As a former prosecutor, I’ve spent a lot of my time in courtrooms. Whether you are going to Magistrate Court on a small claims case, or if you are going before a Superior Court judge to argue where your children will live, you can never treat a day in court like it’s just any other day.

Absolutely the most important thing you can do to help your case — regardless of what it is — is to hire a lawyer. It doesn’t have to be the most expensive, the best-known, or the most attractive lawyer in town. For almost all cases, two things matter more than anything else: Does your lawyer have the TIME to devote to your case, including the TIME to come to court? Does your lawyer have jury trial experience?

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Commentary: Four rules on tinted windows

Kelly Burke, former Houston DA and attorney for Burke-Lasseter, LLC on practical rules for window tinting. Kelly’s areas of practice include criminal defense, personal injury and corporate litigation. He is the founder and moderator of Houston County Carries Concealed and Georgia Carries Concealed, pro-gun organizations found on Facebook and other social media. Kelly also writes a column for the Houston Home Journal and this article was taken by permission from his archives

Kelly Burke of Burke-Lasseter, LLC
Kelly Burke

Four rules on tinted windows
by Kelly Burke

Contrary to popular myth, there is no Georgia law on how dark you can tint your windows. On your house, that is. In your car, there are some laws. Using O.C.G.A. Sec. 40-8-73.1 as my guide, these are the laws that apply to that window tint.

First rule, if you drive a “gangsta” car, don’t tint your windows. That’s not a law, just common sense. Why give the cops yet another reason to stop you? A friend of mine recently got a speeding ticket in a sporty little black car, jacked down, dark tinted windows, and neon lights underneath. He had swapped the car with a friend of his son’s while they used his truck. So he was driving “probable cause” when he was stopped. That’ll get you a ticket every time, even if you are 50 years old. I suggested he pay the ticket instead of embarrassingly admitting in open court to driving that car.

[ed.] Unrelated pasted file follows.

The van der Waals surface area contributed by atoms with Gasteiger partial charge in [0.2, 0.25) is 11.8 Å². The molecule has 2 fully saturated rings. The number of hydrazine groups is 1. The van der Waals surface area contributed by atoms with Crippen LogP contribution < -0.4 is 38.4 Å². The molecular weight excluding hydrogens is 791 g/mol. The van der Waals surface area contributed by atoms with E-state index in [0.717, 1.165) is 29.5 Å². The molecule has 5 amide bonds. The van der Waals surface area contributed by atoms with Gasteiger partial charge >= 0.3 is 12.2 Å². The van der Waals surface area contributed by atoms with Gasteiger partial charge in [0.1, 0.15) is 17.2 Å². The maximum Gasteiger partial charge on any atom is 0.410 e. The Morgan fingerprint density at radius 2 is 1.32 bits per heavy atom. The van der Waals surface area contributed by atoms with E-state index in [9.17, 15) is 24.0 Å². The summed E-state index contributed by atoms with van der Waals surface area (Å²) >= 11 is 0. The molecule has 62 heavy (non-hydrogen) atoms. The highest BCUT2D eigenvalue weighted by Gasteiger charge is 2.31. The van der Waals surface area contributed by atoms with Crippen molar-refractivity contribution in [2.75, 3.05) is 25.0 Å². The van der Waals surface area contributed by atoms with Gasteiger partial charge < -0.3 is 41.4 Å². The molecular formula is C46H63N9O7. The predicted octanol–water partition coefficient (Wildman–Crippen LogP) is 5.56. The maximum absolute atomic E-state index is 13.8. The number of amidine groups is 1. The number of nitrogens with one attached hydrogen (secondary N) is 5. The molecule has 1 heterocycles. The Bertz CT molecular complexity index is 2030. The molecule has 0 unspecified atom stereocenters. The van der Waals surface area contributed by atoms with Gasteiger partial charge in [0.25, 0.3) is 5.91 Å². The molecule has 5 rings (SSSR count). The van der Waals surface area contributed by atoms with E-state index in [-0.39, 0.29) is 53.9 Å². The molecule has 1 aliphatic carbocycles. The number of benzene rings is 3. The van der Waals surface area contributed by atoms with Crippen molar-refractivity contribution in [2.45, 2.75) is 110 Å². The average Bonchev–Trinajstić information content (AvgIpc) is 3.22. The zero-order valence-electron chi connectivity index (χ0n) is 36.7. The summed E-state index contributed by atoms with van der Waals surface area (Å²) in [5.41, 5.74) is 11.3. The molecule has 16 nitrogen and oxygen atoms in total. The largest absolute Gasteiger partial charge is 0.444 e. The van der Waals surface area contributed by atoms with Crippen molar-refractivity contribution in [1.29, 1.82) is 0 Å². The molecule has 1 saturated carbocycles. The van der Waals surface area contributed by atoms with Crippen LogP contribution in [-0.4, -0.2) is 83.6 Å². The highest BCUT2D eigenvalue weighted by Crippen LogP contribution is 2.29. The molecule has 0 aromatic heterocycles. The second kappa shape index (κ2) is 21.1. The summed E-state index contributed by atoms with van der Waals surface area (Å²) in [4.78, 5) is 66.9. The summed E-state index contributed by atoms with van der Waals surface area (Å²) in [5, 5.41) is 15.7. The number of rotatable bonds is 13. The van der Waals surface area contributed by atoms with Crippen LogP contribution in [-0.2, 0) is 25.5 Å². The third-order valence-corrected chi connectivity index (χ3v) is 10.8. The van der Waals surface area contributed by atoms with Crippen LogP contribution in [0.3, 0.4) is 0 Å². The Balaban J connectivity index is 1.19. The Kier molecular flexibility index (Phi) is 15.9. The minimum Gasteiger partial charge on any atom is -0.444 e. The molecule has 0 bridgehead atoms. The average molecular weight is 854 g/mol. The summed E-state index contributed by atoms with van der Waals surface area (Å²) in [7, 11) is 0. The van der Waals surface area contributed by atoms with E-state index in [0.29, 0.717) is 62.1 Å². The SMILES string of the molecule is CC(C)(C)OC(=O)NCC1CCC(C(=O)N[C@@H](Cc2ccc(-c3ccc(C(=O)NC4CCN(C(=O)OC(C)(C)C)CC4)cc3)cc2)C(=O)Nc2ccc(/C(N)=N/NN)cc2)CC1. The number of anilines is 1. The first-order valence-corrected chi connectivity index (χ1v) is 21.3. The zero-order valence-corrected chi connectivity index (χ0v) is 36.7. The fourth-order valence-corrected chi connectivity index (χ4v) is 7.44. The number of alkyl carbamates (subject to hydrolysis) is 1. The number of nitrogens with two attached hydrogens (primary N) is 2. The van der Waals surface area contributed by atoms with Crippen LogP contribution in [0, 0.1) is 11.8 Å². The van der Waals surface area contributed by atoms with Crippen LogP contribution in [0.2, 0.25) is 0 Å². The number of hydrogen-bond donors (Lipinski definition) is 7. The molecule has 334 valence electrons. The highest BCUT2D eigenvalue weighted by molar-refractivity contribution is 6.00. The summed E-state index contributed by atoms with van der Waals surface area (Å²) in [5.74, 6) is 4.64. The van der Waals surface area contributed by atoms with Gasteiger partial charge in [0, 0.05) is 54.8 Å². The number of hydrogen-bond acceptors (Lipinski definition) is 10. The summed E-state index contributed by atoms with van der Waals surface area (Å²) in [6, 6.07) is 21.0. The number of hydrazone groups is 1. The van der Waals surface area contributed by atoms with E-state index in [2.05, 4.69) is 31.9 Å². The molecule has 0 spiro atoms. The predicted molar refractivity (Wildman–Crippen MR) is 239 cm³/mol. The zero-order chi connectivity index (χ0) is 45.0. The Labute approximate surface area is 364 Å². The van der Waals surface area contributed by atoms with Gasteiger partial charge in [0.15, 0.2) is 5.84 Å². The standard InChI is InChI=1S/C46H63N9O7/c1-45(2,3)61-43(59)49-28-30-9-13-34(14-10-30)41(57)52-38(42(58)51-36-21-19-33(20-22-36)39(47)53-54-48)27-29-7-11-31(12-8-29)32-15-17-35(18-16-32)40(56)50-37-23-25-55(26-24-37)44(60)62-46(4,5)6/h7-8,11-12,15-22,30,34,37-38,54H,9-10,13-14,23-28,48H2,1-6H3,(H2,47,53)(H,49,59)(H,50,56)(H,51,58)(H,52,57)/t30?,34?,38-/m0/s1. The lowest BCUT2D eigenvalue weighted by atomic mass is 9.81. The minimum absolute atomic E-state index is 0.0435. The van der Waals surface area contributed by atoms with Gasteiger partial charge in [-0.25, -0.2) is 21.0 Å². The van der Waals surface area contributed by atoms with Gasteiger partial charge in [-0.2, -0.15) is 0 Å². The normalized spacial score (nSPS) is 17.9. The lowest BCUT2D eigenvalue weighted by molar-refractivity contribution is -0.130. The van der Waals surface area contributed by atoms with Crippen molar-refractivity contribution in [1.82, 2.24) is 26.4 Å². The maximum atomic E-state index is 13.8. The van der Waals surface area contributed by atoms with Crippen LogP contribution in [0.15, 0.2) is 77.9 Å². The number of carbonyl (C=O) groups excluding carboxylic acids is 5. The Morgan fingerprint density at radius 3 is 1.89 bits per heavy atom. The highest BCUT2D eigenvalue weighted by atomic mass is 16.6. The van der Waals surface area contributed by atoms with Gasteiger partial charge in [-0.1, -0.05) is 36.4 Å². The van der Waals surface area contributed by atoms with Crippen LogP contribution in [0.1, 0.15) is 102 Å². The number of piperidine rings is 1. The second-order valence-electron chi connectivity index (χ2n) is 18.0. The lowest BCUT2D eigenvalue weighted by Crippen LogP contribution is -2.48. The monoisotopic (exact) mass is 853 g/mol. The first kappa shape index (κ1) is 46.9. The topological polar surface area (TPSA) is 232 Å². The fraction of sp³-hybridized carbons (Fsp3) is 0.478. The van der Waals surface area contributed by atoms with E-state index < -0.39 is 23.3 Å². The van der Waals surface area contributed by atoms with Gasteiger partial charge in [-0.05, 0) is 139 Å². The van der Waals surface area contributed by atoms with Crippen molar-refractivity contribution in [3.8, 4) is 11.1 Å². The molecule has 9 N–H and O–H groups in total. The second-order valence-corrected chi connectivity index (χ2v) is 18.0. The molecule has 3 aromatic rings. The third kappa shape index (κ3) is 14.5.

Second rule, window tint on the side windows or rear window cannot limit light transmission by more than 32%, plus or minus 3%. Obviously a qualified window tint installer can tell you how much tint that is. Most police officers have a tool that will measure the light transmission as well. However, if you are drunk, that is not a good time to ask the officer to test your windows. It’s happened.

Third rule, bumper stickers on your rear window are illegal. I wouldn’t tell you this if it weren’t true. Now most cops aren’t going to bother you on this issue, but there is no exception to the light transmission rule for the rear window on a passenger car. A sticker supporting the PBA or local sheriff is probably a good idea, even if you don’t.

Fourth rule, become a member of the Georgia Legislature and none of the rules above apply to you. Seriously. If you’re going to write a law restricting people’s ability to engage in free speech, make sure to exempt yourself from that law.

Legal brief: In contested divorce, an ounce of prevention is worth a pound of cure

In my roll as a divorce attorney, I recently concluded a long hearing on a claim of contempt of court for violating a divorce order. In the final order, my client lost the marital residence, a house the family had lived in for seven years. But since the children were still in school, the judge ordered that my client would remain in the house until several days after school ended for the summer. Nice, huh? My client got to live in the house for six more months before having to move with the children.

Lauren Deal, attorney-at-law
Lauren Deal is a former teacher and prosecutor who is now in private practice with the Deal Law Firm in Macon. Her areas of practice include Family Law and Criminal Defense.